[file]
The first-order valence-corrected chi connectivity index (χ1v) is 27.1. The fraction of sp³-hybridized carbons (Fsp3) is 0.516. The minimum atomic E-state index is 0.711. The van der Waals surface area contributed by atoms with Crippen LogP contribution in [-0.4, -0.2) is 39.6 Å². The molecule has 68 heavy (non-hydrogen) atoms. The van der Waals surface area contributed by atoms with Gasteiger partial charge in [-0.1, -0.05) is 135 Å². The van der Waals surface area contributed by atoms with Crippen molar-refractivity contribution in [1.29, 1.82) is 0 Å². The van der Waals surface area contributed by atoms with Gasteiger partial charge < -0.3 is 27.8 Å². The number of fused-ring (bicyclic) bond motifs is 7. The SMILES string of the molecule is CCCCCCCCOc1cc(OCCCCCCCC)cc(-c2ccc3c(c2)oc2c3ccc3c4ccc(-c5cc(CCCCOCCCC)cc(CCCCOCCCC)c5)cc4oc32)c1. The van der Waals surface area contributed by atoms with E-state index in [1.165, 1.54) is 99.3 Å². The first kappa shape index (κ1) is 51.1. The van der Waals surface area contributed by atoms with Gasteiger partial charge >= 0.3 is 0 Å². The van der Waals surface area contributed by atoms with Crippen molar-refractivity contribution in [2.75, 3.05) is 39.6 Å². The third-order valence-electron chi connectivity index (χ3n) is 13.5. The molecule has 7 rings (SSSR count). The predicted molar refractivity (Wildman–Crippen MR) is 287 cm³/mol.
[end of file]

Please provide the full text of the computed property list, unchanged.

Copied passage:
The first-order valence-corrected chi connectivity index (χ1v) is 27.1. The fraction of sp³-hybridized carbons (Fsp3) is 0.516. The minimum atomic E-state index is 0.711. The van der Waals surface area contributed by atoms with Crippen LogP contribution in [-0.4, -0.2) is 39.6 Å². The molecule has 68 heavy (non-hydrogen) atoms. The van der Waals surface area contributed by atoms with Gasteiger partial charge in [-0.1, -0.05) is 135 Å². The van der Waals surface area contributed by atoms with Crippen molar-refractivity contribution in [1.29, 1.82) is 0 Å². The van der Waals surface area contributed by atoms with Gasteiger partial charge < -0.3 is 27.8 Å². The number of fused-ring (bicyclic) bond motifs is 7. The SMILES string of the molecule is CCCCCCCCOc1cc(OCCCCCCCC)cc(-c2ccc3c(c2)oc2c3ccc3c4ccc(-c5cc(CCCCOCCCC)cc(CCCCOCCCC)c5)cc4oc32)c1. The van der Waals surface area contributed by atoms with E-state index in [1.165, 1.54) is 99.3 Å². The first kappa shape index (κ1) is 51.1. The van der Waals surface area contributed by atoms with Gasteiger partial charge >= 0.3 is 0 Å². The van der Waals surface area contributed by atoms with Crippen molar-refractivity contribution in [2.75, 3.05) is 39.6 Å². The third-order valence-electron chi connectivity index (χ3n) is 13.5. The molecule has 7 rings (SSSR count). The predicted molar refractivity (Wildman–Crippen MR) is 287 cm³/mol.